www.macedonia.co.uk /mcic/bulletinandnews/mcicbulletin/alexandergreat.htm   (1982 words)

  
 ALEXANDER THE GREAT, Project by JJP
Philip was so proud of Alexander's horsemanship that he said: O my son, seek out a kingdom worthy of thyself, for Macedonia is too little for thee.
Philip's last wife, Cleopatra had borne a daughter few days before his assassination, while Attalus, her uncle and guardian had been sent on ahead into Asia to share the command of the forces with Parmenion.
A possible rival for the throne remained Attalus; Cleopatra's (the last Philip's wife) uncle has been disaffected because of the murder of Cleopatra and her daughter, but he had not claim the throne of Macedonia, he was loyal to Philip and hostile to his assassin.
1stmuse.com /frames   (3166 words)

  
 Amyntas III of Macedon - Wikipedia, the free encyclopedia
Amyntas III (or II), son of Arrhidaeus, grandfather of Alexander I, was king of Macedon from 393 (or 389) to 369 BC.
He came to the throne after the ten years of confusion which followed the death of Archelaus II, the patron of art and literature.
By his wife, Eurydice, he had three sons, the youngest of whom was the famous Philip II of Macedon.
www.wikipedia.org /wiki/Amyntas_II   (177 words)

  
 Alexander III (The Great) of Macedon   (Site not responding. Last check: 2007-10-21)
In 338 B.C. Philip II of Macedon conquered the Greeks, two years later he was assassinated.
Alexander the Great, son of Philip II, was born in 356 B.C., tutored by Aristotle, and ruled Macedon while his father campaigned abroad.
Instability threatened to destroy Macedon after the death of Philip II and Alexander needed to stabilize the kingdom.
users2.ev1.net /~legionary/mainevent/coins/Macedon.html   (232 words)

  
 1.1.2.1 Macedonian Kingdom
The turbulent history of the Macedonian kingdom took a new turn, when in 359 bc the dynamic Philip II acceded to the throne.
Philip II Over the next century and a half the fortunes of the Macedonian kingdom varied, starting with the military exploits of Demetrios Poliorketes and ending with the defeat of Philip V at the hands of the Romans.
When Philip's son Perseus later tried to regain full independence from Rome, he was defeated (168 bc), and the Macedonian monarchy came to an end.
www.classicalcoins.com /page83.html   (147 words)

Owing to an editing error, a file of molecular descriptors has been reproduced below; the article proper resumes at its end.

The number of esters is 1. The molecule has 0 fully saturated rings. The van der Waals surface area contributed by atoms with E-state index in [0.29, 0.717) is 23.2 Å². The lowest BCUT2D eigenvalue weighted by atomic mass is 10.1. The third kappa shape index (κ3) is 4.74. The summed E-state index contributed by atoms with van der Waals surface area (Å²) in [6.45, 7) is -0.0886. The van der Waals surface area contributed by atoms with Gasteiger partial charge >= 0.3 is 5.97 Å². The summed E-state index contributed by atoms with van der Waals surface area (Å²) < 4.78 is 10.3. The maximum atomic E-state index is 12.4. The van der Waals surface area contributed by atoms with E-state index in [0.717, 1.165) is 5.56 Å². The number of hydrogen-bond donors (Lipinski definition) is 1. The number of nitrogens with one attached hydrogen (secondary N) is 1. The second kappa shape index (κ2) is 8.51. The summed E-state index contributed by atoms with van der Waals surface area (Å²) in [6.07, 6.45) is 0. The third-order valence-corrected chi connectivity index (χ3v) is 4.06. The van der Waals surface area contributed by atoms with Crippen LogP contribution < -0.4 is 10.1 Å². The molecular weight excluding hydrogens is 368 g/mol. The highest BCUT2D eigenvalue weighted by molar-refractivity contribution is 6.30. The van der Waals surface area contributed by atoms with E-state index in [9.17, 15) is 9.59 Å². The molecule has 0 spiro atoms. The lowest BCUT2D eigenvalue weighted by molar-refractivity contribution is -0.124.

Not Philip II of Macedon
The identification of the couple within the tomb as Philip II and Cleopatra, his seventh or eighth wife, made its discovery all the more exciting as no other royal burials at Vergina, site of the ancient Macedonian capital of Aigai, had escaped the ravages of looters and invaders.
During his reign (359-336 B.C.), Philip had quelled the military and political turmoil in Macedonia and conquered much of Greece, thus laying the groundwork for his son Alexander to conquer lands from Greece to India.
This is consistent with the taphonomic history of Philip III Arrhidaeus according to ancient sources.
www.archaeology.org /online/features/macedon   (1090 words)

  
 Arrhidaeus - WCD (Wiki Classical Dictionary)   (Site not responding. Last check: 2007-10-21)
He was at Babylon at the time of Alexander's death, 323 BC, and was elected king under the name of Philip at the so-called Babylon settlement.
The young Alexander IV, the infant son of Rhoxane, who was born shortly afterwards, was associated with him in the government.
On their return to Macedon, Eurydice attempted to obtain the supreme power in opposition to Polyperchon.
www.ancientlibrary.com /wcd/Arrhidaeus   (353 words)

  
 Alexander IV of Macedon - Wikipedia, the free encyclopedia
This resulted in the nomination of Regents ruling on their behalf and a number of his father's generals, now Satraps of major provinces, gaining enough power to act independently from the crown.
Polyperchon, between 319 BC and 316 BC, an heir chosen by Antipater himself.
Olympias, Alexander's grandmother, exerted considerable influence over Polyperchon and ordered the execution of Philip III in 317 BC.
www.wikipedia.org /wiki/Alexander_IV_of_Macedon   (266 words)

  
 Philip of Macedon Philip II of Macedonia Biography
Philip of Macedon Philip II of Macedonia Biography
Philip provided his Macedonian solders in the phalanx with sarissa, a spear which was long 6 meters, about 18 feet.
"Philip II of Macedonia (359-336), who made his country into a major power, virtually controlling the mainland Greek city-states, intended to lead his and their forces against the two-centuries-old Persian (Achaemenid) empire, which ruled over huge territories extending from the Aegean to Egypt and central Asia.
www.historyofmacedonia.org /AncientMacedonia/PhilipofMacedon.html   (5131 words)

  
 Royalty.nu - Alexander the Great, King of Macedon
Philip's wife was Olympias, daughter of King Neoptolemus I of Epirus, which was located in what is now southern Albania and northwest Greece.
Philip's last bride had given birth to her second daughter, and Olympias is said to have had the child killed in the mother's presence before forcing the unhappy woman to hang herself.
Bloodline of Kings: A Novel of Philip of Macedon by Thomas Sundell.
www.royalty.nu /Europe/Balkan/Alexander.html   (3564 words)

  
 Alexander The Great
More than any other world conqueror, Alexander III of Macedon, or ancient Macedonia, deserves to be called the Great.
Philip was bent on the conquest of Persia.
Alexander's army and a huge force led by Darius III of Persia met at Issus in October 333 BC.
www.crystalinks.com /alexanderthegreat.html   (1252 words)